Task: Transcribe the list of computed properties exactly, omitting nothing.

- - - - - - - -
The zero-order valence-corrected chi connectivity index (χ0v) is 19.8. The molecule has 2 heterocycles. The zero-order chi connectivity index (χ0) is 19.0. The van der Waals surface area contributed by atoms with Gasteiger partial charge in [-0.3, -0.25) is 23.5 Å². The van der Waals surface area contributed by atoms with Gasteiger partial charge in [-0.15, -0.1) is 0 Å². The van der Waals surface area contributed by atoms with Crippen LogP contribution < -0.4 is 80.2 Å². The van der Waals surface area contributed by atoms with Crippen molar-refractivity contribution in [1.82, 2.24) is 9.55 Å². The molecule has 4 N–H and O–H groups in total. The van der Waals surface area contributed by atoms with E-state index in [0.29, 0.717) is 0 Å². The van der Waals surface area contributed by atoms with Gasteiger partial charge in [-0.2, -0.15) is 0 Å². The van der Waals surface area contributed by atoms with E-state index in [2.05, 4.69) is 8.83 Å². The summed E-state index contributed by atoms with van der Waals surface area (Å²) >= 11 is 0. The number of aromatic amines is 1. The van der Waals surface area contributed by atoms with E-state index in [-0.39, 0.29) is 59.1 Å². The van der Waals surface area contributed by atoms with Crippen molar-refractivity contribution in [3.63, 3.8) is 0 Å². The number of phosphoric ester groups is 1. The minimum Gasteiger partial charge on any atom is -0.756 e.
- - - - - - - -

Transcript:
The zero-order valence-corrected chi connectivity index (χ0v) is 19.8. The molecule has 2 heterocycles. The zero-order chi connectivity index (χ0) is 19.0. The van der Waals surface area contributed by atoms with Gasteiger partial charge in [-0.3, -0.25) is 23.5 Å². The van der Waals surface area contributed by atoms with Gasteiger partial charge in [-0.15, -0.1) is 0 Å². The van der Waals surface area contributed by atoms with Crippen LogP contribution < -0.4 is 80.2 Å². The van der Waals surface area contributed by atoms with Crippen molar-refractivity contribution in [1.82, 2.24) is 9.55 Å². The molecule has 4 N–H and O–H groups in total. The van der Waals surface area contributed by atoms with E-state index in [0.29, 0.717) is 0 Å². The van der Waals surface area contributed by atoms with Gasteiger partial charge in [-0.2, -0.15) is 0 Å². The van der Waals surface area contributed by atoms with E-state index in [2.05, 4.69) is 8.83 Å². The summed E-state index contributed by atoms with van der Waals surface area (Å²) >= 11 is 0. The number of aromatic amines is 1. The van der Waals surface area contributed by atoms with E-state index in [-0.39, 0.29) is 59.1 Å². The van der Waals surface area contributed by atoms with Crippen molar-refractivity contribution in [3.63, 3.8) is 0 Å². The number of phosphoric ester groups is 1. The minimum Gasteiger partial charge on any atom is -0.756 e.